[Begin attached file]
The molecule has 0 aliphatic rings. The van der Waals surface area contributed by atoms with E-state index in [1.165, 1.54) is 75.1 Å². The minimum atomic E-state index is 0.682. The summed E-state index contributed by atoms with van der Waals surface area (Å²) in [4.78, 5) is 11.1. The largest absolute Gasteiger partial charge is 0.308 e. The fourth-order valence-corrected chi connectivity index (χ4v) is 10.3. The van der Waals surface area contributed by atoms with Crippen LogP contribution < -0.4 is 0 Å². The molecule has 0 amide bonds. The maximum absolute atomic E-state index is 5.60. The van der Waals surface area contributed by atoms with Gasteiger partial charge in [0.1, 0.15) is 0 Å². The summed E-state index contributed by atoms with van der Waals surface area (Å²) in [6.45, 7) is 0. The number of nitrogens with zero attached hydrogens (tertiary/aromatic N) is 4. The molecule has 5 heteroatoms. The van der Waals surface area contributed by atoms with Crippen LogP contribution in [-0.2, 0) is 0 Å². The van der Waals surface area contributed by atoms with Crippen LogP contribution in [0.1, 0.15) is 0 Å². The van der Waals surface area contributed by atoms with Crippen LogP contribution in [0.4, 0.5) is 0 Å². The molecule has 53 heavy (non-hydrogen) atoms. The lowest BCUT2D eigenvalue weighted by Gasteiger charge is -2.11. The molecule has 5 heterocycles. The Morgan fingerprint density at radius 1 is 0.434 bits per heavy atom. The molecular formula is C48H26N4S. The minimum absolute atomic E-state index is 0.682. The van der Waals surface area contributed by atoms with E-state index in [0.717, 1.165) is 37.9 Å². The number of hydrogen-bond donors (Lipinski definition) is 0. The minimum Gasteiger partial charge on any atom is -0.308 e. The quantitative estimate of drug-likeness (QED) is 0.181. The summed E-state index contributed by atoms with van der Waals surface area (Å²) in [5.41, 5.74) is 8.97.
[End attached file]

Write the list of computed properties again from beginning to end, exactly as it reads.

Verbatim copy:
The molecule has 0 aliphatic rings. The van der Waals surface area contributed by atoms with E-state index in [1.165, 1.54) is 75.1 Å². The minimum atomic E-state index is 0.682. The summed E-state index contributed by atoms with van der Waals surface area (Å²) in [4.78, 5) is 11.1. The largest absolute Gasteiger partial charge is 0.308 e. The fourth-order valence-corrected chi connectivity index (χ4v) is 10.3. The van der Waals surface area contributed by atoms with Crippen LogP contribution < -0.4 is 0 Å². The molecule has 0 amide bonds. The maximum absolute atomic E-state index is 5.60. The van der Waals surface area contributed by atoms with Gasteiger partial charge in [0.1, 0.15) is 0 Å². The summed E-state index contributed by atoms with van der Waals surface area (Å²) in [6.45, 7) is 0. The number of nitrogens with zero attached hydrogens (tertiary/aromatic N) is 4. The molecule has 5 heteroatoms. The van der Waals surface area contributed by atoms with Crippen LogP contribution in [-0.2, 0) is 0 Å². The van der Waals surface area contributed by atoms with Crippen LogP contribution in [0.1, 0.15) is 0 Å². The van der Waals surface area contributed by atoms with Crippen LogP contribution in [0.4, 0.5) is 0 Å². The molecule has 53 heavy (non-hydrogen) atoms. The lowest BCUT2D eigenvalue weighted by Gasteiger charge is -2.11. The molecule has 5 heterocycles. The Morgan fingerprint density at radius 1 is 0.434 bits per heavy atom. The molecular formula is C48H26N4S. The minimum absolute atomic E-state index is 0.682. The van der Waals surface area contributed by atoms with E-state index in [0.717, 1.165) is 37.9 Å². The number of hydrogen-bond donors (Lipinski definition) is 0. The minimum Gasteiger partial charge on any atom is -0.308 e. The quantitative estimate of drug-likeness (QED) is 0.181. The summed E-state index contributed by atoms with van der Waals surface area (Å²) in [5.41, 5.74) is 8.97.